Polestar will begin testing StoreDot’s 5-minute charge battery

A rendering of a StoreDot battery pack on a rolling EV chassis


There’s a lot to like about electric vehicles. They’re quiet, reliable, and about twice as efficient as the most frugal hybrid, not to mention that whole “instant torque” thing. But there’s no denying that vehicles with internal combustion engines have a big advantage when driving distances requiring more energy than you set off with. A battery company called StoreDot may have a solution, though—an extremely fast charging cell that could add 100 miles (160 km) of range in just five minutes. And its pack will be tested in a Polestar 5.

More than a century has conditioned us to think that refueling a car should take just a few minutes, so the 30–60 minutes that most EVs require to fast-charge seems offensive to many motorists. And that’s assuming the chargers work flawlessly—far from a safe assumption in 21st century America, unfortunately.

Right now, most automakers’ solution to this problem is to throw lithium-ion at it, building EVs with such big battery storage capacities that an unaerodynamic pickup truck could go more than 400 miles between plug-ins. There are, of course, problems with this approach.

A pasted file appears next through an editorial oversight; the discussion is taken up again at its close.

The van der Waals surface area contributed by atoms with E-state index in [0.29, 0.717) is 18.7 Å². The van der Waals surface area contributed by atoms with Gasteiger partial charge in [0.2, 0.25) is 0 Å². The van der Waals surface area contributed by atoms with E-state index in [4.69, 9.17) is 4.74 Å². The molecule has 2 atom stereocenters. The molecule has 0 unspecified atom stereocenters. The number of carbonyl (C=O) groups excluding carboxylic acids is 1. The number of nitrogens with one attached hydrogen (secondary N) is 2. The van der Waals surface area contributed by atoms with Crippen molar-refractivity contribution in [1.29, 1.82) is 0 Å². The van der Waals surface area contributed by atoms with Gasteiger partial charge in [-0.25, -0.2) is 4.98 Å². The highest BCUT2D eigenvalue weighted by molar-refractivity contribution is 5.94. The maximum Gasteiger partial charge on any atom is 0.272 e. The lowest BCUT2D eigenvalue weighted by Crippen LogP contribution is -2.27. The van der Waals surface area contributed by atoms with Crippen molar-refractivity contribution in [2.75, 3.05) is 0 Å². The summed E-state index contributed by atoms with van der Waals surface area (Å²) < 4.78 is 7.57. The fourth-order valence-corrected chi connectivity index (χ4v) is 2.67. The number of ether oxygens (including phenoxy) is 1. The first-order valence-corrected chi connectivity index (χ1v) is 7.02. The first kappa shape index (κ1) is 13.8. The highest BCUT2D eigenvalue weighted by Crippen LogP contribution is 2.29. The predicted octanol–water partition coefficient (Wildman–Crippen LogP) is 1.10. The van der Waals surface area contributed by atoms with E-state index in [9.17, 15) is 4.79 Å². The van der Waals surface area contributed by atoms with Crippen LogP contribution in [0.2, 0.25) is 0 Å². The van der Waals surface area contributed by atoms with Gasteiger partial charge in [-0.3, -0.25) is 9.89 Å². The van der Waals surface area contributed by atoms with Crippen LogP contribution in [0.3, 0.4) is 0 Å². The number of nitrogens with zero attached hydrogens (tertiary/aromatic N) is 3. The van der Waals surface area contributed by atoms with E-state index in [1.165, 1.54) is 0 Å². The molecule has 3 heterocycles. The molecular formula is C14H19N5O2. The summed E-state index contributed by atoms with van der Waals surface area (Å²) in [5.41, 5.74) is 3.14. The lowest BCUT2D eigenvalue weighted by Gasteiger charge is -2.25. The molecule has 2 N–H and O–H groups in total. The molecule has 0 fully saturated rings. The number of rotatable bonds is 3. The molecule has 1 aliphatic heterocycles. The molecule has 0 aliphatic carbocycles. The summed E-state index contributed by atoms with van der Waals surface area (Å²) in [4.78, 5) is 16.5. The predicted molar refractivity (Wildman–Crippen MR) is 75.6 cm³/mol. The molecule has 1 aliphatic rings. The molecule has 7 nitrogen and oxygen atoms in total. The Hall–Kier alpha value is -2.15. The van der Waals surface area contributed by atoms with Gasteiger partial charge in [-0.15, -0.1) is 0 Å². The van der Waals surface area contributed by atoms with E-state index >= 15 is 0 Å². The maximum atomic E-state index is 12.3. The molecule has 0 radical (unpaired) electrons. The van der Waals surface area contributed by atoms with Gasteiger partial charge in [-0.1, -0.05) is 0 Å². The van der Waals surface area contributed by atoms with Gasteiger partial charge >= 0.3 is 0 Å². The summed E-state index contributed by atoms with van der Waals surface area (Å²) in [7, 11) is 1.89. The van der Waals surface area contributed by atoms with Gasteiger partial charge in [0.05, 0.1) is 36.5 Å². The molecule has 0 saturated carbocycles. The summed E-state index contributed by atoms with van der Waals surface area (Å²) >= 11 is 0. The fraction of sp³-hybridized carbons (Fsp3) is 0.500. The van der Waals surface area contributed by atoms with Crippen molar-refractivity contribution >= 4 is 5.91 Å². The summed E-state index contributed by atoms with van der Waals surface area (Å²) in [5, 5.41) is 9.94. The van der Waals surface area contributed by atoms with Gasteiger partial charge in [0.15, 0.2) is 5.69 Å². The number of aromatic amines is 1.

Big batteries are extremely costly and account for the price premium for an EV versus a conventionally powered car. They’re heavy, too—add a 200 kWh pack to a pickup, and you’ve almost certainly entered the medium-duty Class 3 classification.

And, of course, a bigger battery takes longer to recharge than one with less capacity, assuming both are connected to an equally powerful fast charger.

StoreDot’s approach appears to sacrifice energy density for much quicker charging, partly by managing the battery’s temperature as it charges. The company uses silicon anodes and makes the components in its pouch cells thinner than more common cells, which also helps with heat rejection during charging.

StoreDot's pouch cells.
Enlarge / StoreDot’s pouch cells.


Polestar evidently liked what it saw at StoreDot—in 2022, it invested in the battery startup, but now it’s taking things further. The two companies will test a StoreDot battery pack in a prototype Polestar 5 sedan next year.

This is a huge step for StoreDot and a strong endorsement that our groundbreaking technology is readying for mass production,” said Doron Myersdorf, StoreDot’s CEO. “We are extremely pleased and proud that Polestar aims to be the first automotive company to showcase our extreme fast charging battery cells in a full-scale, driveable prototype.”

“StoreDot was our first financial investment in another company, and we have been collaborating with them to apply their advanced technology in proof-of-concept Polestar cars,” said Polestar CEO Thomas Ingenlath. “StoreDot’s pioneering extreme fast-charging batteries, combined with our upcoming top-of-the-line electric powertrain, can revolutionize the ownership experience for EV owners with the ability to recharge in minutes.”

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